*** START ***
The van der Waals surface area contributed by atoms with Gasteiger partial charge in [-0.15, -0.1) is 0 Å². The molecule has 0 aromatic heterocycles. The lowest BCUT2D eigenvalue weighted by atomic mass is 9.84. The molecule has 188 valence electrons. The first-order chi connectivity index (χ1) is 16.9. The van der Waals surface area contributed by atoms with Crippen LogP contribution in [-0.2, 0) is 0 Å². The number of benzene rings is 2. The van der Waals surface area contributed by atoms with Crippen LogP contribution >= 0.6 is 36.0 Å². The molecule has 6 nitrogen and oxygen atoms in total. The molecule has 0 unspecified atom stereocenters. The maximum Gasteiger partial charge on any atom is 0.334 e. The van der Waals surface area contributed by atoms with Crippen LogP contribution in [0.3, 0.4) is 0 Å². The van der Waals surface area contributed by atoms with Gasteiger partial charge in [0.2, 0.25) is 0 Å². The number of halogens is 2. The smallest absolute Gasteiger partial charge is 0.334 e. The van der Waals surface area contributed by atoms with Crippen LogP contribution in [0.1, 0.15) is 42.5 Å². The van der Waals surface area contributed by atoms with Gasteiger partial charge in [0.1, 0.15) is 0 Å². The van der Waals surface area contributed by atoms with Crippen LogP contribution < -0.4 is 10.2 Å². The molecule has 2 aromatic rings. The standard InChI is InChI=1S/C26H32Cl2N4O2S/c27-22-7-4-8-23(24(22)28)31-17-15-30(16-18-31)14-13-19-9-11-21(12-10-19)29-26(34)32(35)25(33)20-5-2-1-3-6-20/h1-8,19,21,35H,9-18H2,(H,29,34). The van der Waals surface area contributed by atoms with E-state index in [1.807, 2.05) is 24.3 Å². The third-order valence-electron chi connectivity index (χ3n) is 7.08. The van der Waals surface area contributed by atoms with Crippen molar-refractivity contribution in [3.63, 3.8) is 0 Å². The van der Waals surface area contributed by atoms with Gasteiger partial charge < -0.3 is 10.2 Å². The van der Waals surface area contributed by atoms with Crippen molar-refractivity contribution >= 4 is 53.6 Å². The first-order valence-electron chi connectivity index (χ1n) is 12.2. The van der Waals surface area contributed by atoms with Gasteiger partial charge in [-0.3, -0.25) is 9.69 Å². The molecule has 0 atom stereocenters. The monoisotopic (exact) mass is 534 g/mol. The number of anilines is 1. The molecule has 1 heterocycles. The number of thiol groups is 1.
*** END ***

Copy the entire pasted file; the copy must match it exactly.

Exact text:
The van der Waals surface area contributed by atoms with Gasteiger partial charge in [-0.15, -0.1) is 0 Å². The molecule has 0 aromatic heterocycles. The lowest BCUT2D eigenvalue weighted by atomic mass is 9.84. The molecule has 188 valence electrons. The first-order chi connectivity index (χ1) is 16.9. The van der Waals surface area contributed by atoms with Crippen LogP contribution in [-0.2, 0) is 0 Å². The number of benzene rings is 2. The van der Waals surface area contributed by atoms with Crippen LogP contribution >= 0.6 is 36.0 Å². The molecule has 6 nitrogen and oxygen atoms in total. The molecule has 0 unspecified atom stereocenters. The maximum Gasteiger partial charge on any atom is 0.334 e. The van der Waals surface area contributed by atoms with Crippen LogP contribution in [0.3, 0.4) is 0 Å². The van der Waals surface area contributed by atoms with Gasteiger partial charge in [0.2, 0.25) is 0 Å². The number of halogens is 2. The smallest absolute Gasteiger partial charge is 0.334 e. The van der Waals surface area contributed by atoms with Crippen LogP contribution in [0.1, 0.15) is 42.5 Å². The van der Waals surface area contributed by atoms with Gasteiger partial charge in [0.1, 0.15) is 0 Å². The van der Waals surface area contributed by atoms with Crippen LogP contribution < -0.4 is 10.2 Å². The molecule has 2 aromatic rings. The standard InChI is InChI=1S/C26H32Cl2N4O2S/c27-22-7-4-8-23(24(22)28)31-17-15-30(16-18-31)14-13-19-9-11-21(12-10-19)29-26(34)32(35)25(33)20-5-2-1-3-6-20/h1-8,19,21,35H,9-18H2,(H,29,34). The van der Waals surface area contributed by atoms with E-state index in [1.807, 2.05) is 24.3 Å². The third-order valence-electron chi connectivity index (χ3n) is 7.08. The van der Waals surface area contributed by atoms with Crippen molar-refractivity contribution in [3.63, 3.8) is 0 Å². The van der Waals surface area contributed by atoms with Gasteiger partial charge < -0.3 is 10.2 Å². The van der Waals surface area contributed by atoms with Crippen molar-refractivity contribution >= 4 is 53.6 Å². The first-order valence-electron chi connectivity index (χ1n) is 12.2. The van der Waals surface area contributed by atoms with Gasteiger partial charge in [-0.3, -0.25) is 9.69 Å². The molecule has 0 atom stereocenters. The monoisotopic (exact) mass is 534 g/mol. The number of anilines is 1. The molecule has 1 heterocycles. The number of thiol groups is 1.